Why I Got My First Tattoo at 16
*massive trigger warning for self harm & sui*
I am going to share the story of why I got my first tattoo at age 16. To do this, I need to give some context. Heads up- it's dark, so if you feel vulnerable or suggestible when it comes to the topics of self harm and suicide, please do not read this or only cautiously read it with a friend. Similarly, if you unexpectedly feel distressed while reading this, please stop reading and talk to someone close to you about how you feel. I do not want anyone to harm themselves.
When I was 14-15, I became severely depressed; I had been somewhat depressed on and off for years, but this was the first time it was so intense. At some point during that time, I had decided that Nietzsche was my "favorite philosopher". I inevitably was deeply misunderstanding the philosophy, and thought like many others that the message was one of nihilism and meaninglessness. Still, this was a few years before any nihilist memes were mainstream; the most I found about nihilism on Facebook was in a small, niche group, and memes then were closer to "epic fail" memes than post-ironic depression ones. So this was entirely of my own volition, and no one shared my interest. (Can't fathom why /s.)
Shortly after, and I can't remember which came first, but two important events added extra layers to my angst and feeling of isolation: 1) I developed a crush on one of my best friends, when both of us thought we were girls, but they did not reciprocate; 2) I found a talk on Youtube that made me certain determinism was true, which in my mind meant there was no point to anything, and that therefore I should kill myself. The combination of these things turned my malaise from angst and proto-entry-level philosophy into a serious depression. My casual habit of cutting became a serious addiction. I had tried giving myself numerical limits to no avail, and thought the "sectumsempra" curse from Harry Potter sounded like heaven.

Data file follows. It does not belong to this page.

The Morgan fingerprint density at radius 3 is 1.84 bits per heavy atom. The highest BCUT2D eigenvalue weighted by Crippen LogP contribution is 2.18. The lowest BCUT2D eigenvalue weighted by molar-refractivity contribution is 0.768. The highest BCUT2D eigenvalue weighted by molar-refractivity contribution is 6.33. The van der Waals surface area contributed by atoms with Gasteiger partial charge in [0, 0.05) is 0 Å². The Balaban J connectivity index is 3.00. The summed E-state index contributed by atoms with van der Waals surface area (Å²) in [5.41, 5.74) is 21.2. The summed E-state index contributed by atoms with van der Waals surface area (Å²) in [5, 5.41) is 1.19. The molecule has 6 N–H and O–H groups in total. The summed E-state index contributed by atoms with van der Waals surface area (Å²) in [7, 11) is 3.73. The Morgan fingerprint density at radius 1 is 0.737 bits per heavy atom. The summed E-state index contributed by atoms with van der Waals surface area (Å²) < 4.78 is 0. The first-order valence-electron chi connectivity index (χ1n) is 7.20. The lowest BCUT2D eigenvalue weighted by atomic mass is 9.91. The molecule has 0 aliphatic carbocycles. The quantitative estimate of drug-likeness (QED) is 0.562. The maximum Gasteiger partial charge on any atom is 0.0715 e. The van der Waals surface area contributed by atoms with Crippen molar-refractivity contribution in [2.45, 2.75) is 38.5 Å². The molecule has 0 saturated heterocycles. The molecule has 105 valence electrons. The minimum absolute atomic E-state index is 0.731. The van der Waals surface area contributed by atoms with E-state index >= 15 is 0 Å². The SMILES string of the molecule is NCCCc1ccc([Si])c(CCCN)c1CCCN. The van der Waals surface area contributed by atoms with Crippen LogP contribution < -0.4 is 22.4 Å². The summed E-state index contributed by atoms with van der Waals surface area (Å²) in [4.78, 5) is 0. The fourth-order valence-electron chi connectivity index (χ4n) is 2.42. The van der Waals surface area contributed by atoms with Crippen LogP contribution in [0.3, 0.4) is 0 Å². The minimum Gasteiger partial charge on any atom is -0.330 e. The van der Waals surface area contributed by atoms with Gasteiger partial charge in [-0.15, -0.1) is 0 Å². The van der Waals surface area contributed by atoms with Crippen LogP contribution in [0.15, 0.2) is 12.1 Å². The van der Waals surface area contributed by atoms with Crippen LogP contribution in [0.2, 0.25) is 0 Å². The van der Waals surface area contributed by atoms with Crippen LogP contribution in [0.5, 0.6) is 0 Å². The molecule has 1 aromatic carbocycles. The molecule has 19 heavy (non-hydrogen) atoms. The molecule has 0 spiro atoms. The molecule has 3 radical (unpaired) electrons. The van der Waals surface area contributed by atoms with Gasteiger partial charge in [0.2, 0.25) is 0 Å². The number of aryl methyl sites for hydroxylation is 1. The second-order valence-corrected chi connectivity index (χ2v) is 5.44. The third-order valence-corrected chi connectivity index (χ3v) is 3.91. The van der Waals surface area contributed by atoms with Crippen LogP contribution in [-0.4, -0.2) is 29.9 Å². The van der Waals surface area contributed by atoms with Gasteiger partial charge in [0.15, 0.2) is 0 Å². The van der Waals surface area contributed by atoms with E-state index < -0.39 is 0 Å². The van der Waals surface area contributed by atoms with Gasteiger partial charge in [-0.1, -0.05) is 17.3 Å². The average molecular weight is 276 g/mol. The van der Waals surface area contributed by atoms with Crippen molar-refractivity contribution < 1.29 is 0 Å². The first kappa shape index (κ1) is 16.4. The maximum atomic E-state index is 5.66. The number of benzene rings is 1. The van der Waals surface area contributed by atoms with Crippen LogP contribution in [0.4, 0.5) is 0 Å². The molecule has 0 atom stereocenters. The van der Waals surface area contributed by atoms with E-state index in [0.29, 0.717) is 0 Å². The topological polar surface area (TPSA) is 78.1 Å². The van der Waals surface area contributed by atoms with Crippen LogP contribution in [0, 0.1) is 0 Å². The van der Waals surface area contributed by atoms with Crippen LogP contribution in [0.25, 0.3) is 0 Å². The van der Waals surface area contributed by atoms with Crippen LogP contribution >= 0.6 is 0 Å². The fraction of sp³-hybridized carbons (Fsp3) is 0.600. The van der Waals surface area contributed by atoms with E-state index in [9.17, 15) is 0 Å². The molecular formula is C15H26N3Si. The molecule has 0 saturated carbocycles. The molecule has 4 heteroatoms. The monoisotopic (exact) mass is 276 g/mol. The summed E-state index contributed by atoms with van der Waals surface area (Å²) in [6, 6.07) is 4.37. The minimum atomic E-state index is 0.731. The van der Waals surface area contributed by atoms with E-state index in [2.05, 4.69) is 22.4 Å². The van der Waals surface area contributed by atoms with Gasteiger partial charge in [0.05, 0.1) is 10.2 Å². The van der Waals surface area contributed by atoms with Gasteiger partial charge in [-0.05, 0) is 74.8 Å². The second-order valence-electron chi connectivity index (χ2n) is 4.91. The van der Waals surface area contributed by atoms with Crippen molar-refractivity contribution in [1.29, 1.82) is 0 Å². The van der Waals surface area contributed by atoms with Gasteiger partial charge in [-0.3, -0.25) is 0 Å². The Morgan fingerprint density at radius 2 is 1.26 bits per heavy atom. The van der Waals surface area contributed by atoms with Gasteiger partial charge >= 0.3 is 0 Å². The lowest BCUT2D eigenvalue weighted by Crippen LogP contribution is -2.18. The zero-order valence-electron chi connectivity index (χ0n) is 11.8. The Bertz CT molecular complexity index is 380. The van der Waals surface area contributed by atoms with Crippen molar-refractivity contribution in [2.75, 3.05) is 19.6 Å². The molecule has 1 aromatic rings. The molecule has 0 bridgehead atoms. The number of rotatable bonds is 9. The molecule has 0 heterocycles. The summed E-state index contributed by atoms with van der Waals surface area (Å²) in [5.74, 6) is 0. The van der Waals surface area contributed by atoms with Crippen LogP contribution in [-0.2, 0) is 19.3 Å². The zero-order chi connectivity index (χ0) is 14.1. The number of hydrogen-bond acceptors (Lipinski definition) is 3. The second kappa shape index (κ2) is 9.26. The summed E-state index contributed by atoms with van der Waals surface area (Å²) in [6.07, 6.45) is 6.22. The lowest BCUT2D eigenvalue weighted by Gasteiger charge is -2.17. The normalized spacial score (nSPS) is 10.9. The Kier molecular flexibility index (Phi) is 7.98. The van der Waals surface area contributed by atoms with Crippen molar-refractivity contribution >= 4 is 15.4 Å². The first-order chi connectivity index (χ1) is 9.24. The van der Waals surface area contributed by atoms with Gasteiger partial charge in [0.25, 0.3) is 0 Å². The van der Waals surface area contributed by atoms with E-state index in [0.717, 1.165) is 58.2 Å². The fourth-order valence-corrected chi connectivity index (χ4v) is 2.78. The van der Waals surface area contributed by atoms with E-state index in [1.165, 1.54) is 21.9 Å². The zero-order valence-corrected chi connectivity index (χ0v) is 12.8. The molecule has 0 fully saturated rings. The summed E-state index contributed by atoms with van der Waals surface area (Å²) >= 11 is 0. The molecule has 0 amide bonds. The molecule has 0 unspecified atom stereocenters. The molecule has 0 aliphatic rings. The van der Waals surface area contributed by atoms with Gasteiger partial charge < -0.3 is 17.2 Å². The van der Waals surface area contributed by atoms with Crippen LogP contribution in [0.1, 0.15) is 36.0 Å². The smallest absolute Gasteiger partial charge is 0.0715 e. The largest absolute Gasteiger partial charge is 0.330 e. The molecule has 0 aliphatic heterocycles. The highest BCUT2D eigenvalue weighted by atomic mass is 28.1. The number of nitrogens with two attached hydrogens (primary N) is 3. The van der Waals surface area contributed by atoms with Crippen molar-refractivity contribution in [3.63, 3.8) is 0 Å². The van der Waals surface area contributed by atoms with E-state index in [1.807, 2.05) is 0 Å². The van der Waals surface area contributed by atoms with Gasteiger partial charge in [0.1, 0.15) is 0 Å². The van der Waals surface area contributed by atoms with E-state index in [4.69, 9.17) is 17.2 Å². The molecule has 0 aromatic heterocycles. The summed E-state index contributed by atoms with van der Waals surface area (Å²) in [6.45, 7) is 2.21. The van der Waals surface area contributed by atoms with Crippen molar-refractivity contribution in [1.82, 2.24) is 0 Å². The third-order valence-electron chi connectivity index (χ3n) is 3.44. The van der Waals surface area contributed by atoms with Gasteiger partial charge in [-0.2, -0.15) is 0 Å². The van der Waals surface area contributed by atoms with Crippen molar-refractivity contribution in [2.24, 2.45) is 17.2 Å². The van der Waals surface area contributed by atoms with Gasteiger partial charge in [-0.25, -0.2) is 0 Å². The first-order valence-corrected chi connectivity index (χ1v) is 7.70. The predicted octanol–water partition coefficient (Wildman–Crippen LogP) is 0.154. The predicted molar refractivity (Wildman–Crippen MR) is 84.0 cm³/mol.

I confessed my love and suicidality to my friend via a note during class. I was rejected, as I partially expected. I also for the first time was called to see the school counselor after said friend told the her about how I was doing.
I began having regular meetings with this woman in the basement of the school. She was a devout Christian and I was an edgy atheist, so her advice rarely helped me, but the fact of talking to someone felt vital. That is, until I said what I would regret immediately after but ultimately may have been saved by doing, which was admit that the previous day I had very nearly followed through with a plan I had.
I wasn't allowed to leave; she called my mom and both my mom, the counselor, and another group of people all sat with me in a conference room. The group of people wanted me to be hospitalized, but my mom argued out of it. I don't know whether I wish I had been hospitalized, but I do wish I had gotten some kind of more substantial professional help.
I was placed on suicide watch, all my self harm tools were confiscated, and I remember all my business being told to people whose business it was none of. We moved states for unrelated reasons at the end of the school year, and that kept me depressed and despairing for a while.
The next section of time is honestly a blur, because I got into one misguided relationship and then a long-term emotionally abusive one that I try not to think about too often, but at some point I relapsed with the self harm, to worse severity. I remember a time... that I had over 500 marks on my stomach... yeah. I eventually got caught again, had everything I used for it taken away, and lost my open-bedroom-door privileges.
Eventually, my mother suggested I could get a tattoo if I would sincerely stop for good. That way, I could have a controlled pain that was creative and constructive rather than disfiguring and destructive.
I chose a painting by Kandinsky, my (still) favorite artist, and cropped and mirrored it so it would connect on both sides. Here are the pictures from when it was fresh:
Over time, the colors have faded, and shapes and lines have warped from weight fluctuation. Here are pictures from today:
Ultimately, I don't mind the warping and fading. I do hope to get the tattoo touched up at some point but it isn't a priority. It still prevents me from relapsing pretty well, and it shows how I have changed as a person since that time. Some of the warping was from weight loss and muscle gain when I started running as a way to fight depression. I eventually ran two half marathons- I don't feel any regret about how my tattoo changed because of that.
I hope you found this story of why I got my first tattoo at 16 to be one of hopefulness, resilience, and self-respect despite its heaviness. If you enjoyed my writing style, feel free to check out more of my stories or to send a tip below. Thank you for reading, and take care of yourselves, folks.